Depending on the layout, you may have both a front and back yard, or a small patio area. Generally there will be less yard space (and therefore less maintenance) compared to a single-family detached home, or a duplex.
From a financing perspective, a townhouse is treated the same as a “normal” house. Since they usually take up less land and there are economies of scale to building a shared structure, you can often save money by buying a townhouse.
When looking at perspective townhomes to buy, ensure that the community allows units to be rented. Some have owner-occupied-only clauses. The rules are always available to buyers and it is wise to go even further. Ask the trustees their thoughts on the rental properties in their communities.
Avoid purchasing any townhouse in a community that feels rental units are problematic, or that restricts how you will rent the property after you take ownership.
Pros of investing in townhouses
Plenty of living space
Townhouses tend to be very large in size, much larger than condos. Townhouses usually stretch to 2-3 stories.
Townhouse residents have plenty of privacy, close to as much privacy as a single-family home or a duplex. This is because they're detached units.
Because townhouses have shared walls & common areas (sometimes), they could be considered cost-effective.
Cons of investing in townhouses
Lack of appreciation
Townhouses are notoriously known to appreciate less than other property types. While some investors view appreciation as a "nice to have", it's a crucial factor when considering a potential investment.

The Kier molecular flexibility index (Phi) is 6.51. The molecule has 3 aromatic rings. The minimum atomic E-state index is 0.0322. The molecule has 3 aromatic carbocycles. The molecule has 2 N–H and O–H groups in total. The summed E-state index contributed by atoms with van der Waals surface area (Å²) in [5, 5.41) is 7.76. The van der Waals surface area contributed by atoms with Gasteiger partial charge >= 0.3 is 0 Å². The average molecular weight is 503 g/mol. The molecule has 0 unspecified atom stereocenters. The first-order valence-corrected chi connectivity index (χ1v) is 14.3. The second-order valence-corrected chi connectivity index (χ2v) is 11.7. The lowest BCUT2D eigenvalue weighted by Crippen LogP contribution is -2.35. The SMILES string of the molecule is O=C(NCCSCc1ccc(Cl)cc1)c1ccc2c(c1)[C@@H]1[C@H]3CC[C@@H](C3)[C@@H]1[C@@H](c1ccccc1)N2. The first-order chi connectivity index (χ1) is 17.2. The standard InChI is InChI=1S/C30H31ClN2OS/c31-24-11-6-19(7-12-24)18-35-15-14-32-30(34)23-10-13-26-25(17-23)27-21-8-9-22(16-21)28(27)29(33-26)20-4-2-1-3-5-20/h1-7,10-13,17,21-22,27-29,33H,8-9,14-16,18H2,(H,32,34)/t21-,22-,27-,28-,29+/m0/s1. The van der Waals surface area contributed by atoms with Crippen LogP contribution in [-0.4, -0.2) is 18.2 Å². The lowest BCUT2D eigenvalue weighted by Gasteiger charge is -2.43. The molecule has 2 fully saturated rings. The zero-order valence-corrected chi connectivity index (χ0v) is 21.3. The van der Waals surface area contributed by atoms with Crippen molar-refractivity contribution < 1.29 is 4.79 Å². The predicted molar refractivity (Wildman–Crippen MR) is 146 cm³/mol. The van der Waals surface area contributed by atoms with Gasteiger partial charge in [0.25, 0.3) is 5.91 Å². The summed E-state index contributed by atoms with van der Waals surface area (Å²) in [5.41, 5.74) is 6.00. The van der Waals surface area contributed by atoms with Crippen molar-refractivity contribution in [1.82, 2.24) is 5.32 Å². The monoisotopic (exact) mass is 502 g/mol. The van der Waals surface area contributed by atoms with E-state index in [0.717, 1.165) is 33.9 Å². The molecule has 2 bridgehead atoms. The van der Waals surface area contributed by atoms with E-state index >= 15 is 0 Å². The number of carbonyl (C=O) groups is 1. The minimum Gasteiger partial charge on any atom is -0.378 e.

Though you will be paying lower HOA fees than condo owners, you will still be paying HOA fees. These fees are generally around $300/month.
Townhouses have individual maintenance requirements. For example, you may be responsible for your own roof. These maintenance requirements are different from condo's. With a townhome, the ease of having the HOA take care of all the maintenance of the exterior is lost. But, the HOA will still be in control of many aspects, and you will need to bow to others’ needs and wants.
Which is a better investment?
There are plenty of reasons why investing in a duplex will work out better than investing in a townhouse. Remember: It's not that townhouses are inherently bad investments. You could invest in townhouses and do perfectly well for yourself.
But, you should not be thinking about whether a property type is a good investment or not. Instead, you want to think about how well a certain property type will do in comparison to other property types. It's all about quality investments, not quantity.
Whether you decide to buy a townhome or a duplex, all investors are looking for the best ROI or “return on investment”. Click on the link to go to Lofty AI’s blog on calculating ROI. Many factors go into your ROI, such as property condition, appreciation potential, and how well tenants care for your rental.
If you are ever confused about which property seems right for you, just remember that the key is to figure out which property will generate a better long-term return. This will eventually be the best investment.
You will find that townhouses are fine. Duplexes are much better.
Read on to understand how a tool like Lofty AI can help to find these prime investing properties, like a duplex.